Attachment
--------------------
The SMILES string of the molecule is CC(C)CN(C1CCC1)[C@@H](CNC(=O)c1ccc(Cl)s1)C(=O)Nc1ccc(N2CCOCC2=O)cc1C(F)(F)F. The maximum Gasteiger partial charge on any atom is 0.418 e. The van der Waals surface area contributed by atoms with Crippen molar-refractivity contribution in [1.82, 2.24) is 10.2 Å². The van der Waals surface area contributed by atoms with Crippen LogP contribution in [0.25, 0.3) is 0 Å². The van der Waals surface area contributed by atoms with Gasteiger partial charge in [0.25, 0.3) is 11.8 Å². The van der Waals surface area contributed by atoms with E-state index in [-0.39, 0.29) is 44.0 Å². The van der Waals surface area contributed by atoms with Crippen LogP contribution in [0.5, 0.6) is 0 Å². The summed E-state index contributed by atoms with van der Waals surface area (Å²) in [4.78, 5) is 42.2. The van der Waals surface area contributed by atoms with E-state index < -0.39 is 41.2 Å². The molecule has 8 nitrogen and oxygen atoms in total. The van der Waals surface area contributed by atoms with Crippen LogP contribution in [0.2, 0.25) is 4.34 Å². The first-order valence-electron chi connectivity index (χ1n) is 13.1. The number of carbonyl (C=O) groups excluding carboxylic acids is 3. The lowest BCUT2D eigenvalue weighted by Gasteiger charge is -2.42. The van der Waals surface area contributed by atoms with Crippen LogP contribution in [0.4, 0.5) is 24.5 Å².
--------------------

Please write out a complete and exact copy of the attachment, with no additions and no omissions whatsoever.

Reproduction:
The SMILES string of the molecule is CC(C)CN(C1CCC1)[C@@H](CNC(=O)c1ccc(Cl)s1)C(=O)Nc1ccc(N2CCOCC2=O)cc1C(F)(F)F. The maximum Gasteiger partial charge on any atom is 0.418 e. The van der Waals surface area contributed by atoms with Crippen molar-refractivity contribution in [1.82, 2.24) is 10.2 Å². The van der Waals surface area contributed by atoms with Crippen LogP contribution in [0.25, 0.3) is 0 Å². The van der Waals surface area contributed by atoms with Gasteiger partial charge in [0.25, 0.3) is 11.8 Å². The van der Waals surface area contributed by atoms with E-state index in [-0.39, 0.29) is 44.0 Å². The van der Waals surface area contributed by atoms with Crippen LogP contribution in [0.5, 0.6) is 0 Å². The summed E-state index contributed by atoms with van der Waals surface area (Å²) in [4.78, 5) is 42.2. The van der Waals surface area contributed by atoms with E-state index < -0.39 is 41.2 Å². The molecule has 8 nitrogen and oxygen atoms in total. The van der Waals surface area contributed by atoms with Crippen LogP contribution in [0.2, 0.25) is 4.34 Å². The first-order valence-electron chi connectivity index (χ1n) is 13.1. The number of carbonyl (C=O) groups excluding carboxylic acids is 3. The lowest BCUT2D eigenvalue weighted by Gasteiger charge is -2.42. The van der Waals surface area contributed by atoms with Crippen LogP contribution in [0.4, 0.5) is 24.5 Å².